Connect … disconnect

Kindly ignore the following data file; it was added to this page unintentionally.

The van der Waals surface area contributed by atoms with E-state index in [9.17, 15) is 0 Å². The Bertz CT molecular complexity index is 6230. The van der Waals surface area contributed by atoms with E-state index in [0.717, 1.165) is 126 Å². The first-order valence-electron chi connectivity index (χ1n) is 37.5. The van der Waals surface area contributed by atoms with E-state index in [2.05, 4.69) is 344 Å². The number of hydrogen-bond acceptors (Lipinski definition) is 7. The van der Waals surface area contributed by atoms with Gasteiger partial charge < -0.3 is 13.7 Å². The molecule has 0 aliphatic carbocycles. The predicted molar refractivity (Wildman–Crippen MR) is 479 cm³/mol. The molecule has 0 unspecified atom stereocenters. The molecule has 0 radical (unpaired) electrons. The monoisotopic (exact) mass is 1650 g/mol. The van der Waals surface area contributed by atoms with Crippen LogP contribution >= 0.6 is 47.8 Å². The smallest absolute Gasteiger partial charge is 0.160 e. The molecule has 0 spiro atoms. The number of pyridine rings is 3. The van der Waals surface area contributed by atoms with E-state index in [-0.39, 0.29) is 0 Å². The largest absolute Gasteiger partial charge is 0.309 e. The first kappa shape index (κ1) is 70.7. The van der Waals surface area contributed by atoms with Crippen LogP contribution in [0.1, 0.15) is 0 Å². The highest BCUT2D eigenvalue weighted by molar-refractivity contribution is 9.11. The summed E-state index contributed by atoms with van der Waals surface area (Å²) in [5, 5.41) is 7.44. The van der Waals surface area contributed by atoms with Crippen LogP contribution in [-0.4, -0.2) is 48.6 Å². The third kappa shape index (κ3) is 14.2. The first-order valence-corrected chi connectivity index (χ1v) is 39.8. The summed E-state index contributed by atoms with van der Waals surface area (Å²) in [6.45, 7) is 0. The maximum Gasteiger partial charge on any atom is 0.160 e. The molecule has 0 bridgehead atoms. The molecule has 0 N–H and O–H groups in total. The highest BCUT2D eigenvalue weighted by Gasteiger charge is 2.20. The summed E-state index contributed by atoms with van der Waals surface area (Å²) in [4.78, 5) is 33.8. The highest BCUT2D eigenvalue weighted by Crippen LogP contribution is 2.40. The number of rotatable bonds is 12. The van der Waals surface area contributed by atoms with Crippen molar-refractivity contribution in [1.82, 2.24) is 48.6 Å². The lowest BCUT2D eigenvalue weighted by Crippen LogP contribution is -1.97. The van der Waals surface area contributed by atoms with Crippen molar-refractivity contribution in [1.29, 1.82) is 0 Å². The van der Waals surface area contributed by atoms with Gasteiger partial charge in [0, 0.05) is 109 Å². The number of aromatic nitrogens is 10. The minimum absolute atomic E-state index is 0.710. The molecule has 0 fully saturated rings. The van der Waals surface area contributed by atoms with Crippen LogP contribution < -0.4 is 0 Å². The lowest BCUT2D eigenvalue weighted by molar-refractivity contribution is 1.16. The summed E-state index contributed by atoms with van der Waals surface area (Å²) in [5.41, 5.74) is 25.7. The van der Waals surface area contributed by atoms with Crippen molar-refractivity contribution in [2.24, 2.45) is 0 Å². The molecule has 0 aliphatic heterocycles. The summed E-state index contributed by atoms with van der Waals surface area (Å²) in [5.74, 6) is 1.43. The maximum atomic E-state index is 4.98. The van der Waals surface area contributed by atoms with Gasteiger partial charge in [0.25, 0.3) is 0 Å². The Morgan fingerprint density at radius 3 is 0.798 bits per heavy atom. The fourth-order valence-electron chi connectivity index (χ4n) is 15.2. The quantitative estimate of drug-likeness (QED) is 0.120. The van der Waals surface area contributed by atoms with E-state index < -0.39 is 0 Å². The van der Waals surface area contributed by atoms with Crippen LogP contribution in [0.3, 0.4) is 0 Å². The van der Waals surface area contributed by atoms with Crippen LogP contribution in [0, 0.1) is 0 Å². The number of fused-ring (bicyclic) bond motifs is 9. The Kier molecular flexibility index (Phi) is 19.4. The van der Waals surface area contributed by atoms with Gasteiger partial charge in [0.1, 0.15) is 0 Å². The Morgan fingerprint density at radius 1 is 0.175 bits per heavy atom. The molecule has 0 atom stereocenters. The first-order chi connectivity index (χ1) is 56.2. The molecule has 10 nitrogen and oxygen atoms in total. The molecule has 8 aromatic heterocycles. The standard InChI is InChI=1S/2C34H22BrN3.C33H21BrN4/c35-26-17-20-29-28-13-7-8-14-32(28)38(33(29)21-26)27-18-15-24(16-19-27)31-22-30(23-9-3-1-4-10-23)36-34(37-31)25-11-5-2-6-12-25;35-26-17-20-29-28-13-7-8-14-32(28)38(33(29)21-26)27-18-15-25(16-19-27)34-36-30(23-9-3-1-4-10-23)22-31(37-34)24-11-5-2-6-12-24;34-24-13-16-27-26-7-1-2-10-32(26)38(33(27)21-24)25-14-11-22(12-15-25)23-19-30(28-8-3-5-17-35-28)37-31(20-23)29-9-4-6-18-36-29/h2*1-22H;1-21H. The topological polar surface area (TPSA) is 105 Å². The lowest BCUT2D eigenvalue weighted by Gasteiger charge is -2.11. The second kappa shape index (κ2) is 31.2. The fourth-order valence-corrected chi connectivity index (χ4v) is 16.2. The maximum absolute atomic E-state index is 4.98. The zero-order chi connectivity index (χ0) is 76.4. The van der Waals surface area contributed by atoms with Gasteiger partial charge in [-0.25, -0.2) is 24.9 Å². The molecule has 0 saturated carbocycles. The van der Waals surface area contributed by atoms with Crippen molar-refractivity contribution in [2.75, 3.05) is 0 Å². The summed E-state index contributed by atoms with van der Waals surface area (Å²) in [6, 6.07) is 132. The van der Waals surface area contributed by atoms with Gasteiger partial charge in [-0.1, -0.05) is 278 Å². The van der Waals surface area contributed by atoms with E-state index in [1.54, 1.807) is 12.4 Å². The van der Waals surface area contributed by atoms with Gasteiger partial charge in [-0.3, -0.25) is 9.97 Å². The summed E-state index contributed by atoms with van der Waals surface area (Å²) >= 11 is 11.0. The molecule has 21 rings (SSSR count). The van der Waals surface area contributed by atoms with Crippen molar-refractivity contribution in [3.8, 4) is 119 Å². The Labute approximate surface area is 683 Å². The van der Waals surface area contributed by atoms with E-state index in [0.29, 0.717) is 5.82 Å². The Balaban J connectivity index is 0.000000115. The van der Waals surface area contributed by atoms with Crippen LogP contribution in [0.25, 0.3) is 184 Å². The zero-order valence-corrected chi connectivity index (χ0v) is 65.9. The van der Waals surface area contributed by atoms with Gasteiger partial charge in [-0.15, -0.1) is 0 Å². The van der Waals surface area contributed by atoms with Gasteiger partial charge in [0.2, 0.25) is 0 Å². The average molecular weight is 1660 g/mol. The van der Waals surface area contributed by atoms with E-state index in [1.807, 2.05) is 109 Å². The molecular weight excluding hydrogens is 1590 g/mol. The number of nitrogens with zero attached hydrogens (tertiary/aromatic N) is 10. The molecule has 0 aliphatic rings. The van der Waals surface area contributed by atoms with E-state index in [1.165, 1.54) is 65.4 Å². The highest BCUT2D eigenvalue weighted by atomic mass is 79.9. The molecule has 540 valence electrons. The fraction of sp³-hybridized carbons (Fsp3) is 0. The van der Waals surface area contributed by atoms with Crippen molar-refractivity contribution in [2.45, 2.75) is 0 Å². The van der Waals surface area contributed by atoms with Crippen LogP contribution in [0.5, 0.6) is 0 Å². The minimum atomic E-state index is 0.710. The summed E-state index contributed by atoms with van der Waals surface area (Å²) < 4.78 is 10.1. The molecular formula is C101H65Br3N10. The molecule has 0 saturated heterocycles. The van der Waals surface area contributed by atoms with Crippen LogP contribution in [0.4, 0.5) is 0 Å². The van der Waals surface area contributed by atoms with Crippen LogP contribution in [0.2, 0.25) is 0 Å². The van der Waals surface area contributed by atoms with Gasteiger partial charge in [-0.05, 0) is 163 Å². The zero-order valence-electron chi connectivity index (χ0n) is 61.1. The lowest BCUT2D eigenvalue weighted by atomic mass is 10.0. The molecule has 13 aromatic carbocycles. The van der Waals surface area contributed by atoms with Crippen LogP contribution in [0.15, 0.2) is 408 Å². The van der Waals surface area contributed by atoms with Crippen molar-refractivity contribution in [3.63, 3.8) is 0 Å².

When my daughters, Skye and Hillery, and I went to New Jersey last week, my mother was glad to see us and knew who we were, but her condition had seriously diminished since Hillery and I were there in May. The good news is that she’s in her own house, isn’t in any pain and loves her Jamaican caretakers. Mainly what she is is tired. Her mind and body are just worn out. She’s not on any kind of sedation, but she sleeps 22 to 23 hours a day, and her life is a mix of unconsciousness and a fog of dreams, interspersed with surprising moments of clarity. She can’t do anything. Can’t read, can’t focus on books on tape, can’t even lift or hold her mug of Ensure or juice. On Nov. 7 she will be 99.She no longer opens her eyes in alarm, thinking that someone has moved all the furniture, or that she is back in Alabama where she grew up, and that we are all part of a conspiracy to make her think she’s home in New Jersey, which is to say she’s no longer fighting the loss of her intellect. She is not raging against the dying light; she is going gently. And who’s to say which is better?”I had a bad night last night,” she told me the day we got there. “I was so thirsty I thought I’d die of thirst, so I went outside to look for water and then I couldn’t get back in.” This said conversationally, my ear to her mouth to hear her. I try to think of an appropriate response when … disconnect: She falls asleep.Hillery has long-standing mortality issues, and I am wrestling with the death question in the opposite way: How am I going to gracefully get off this planet before this happens to me? None of us wants each other to be sad.Skye is the best at communicating with my mother. She files her fingernails, accompanied by a running narrative of all the things these old hands have seen and done: the victory garden turned to flowers, the pottery, the quilts. She tells her that she has planted everything from my mother’s garden that will grow in Colorado in her honor.Connect: On the third day, we show my mother the ancestral photo album she and Skye worked on three years ago. My mother recognizes every face, going back to her great-grandmother, a memory span covering 150 years.She remembered her mother making the bathing costumes that she and her sister wore on an island in Georgia. The photos are tiny, maybe two inches square. Of the beach, she said, “I thought that place was paradise on earth.”I retell a funny story about my great-grandmother Mama, thinking at once that it’s too complicated and I never should have begun, but am rewarded by a genuine horse laugh from my mother at the punch line. Then, disconnect: back to sleep.She sleeps the whole next day, responding only barely to, “Drink this, Mae.”The next morning, as we prepare for departure, my mother is awake and has finished her morning Ensure. The soup she’d been enjoying had caused a bout of vomiting, so soup is now off the menu, another loss.I tell her we have to leave, and she does not tear up as she used to – now you see them, now you don’t goes the slow, dreamy shell game.”They came for me again last night,” she said, trying to (I think) describe their vehicle. “Was it a dream?” I asked. “Oh no, it happens all the time. It was quite sinister,” she said cheerfully.Su Lum is a longtime local whose column appears every Wednesday in The Aspen Times.
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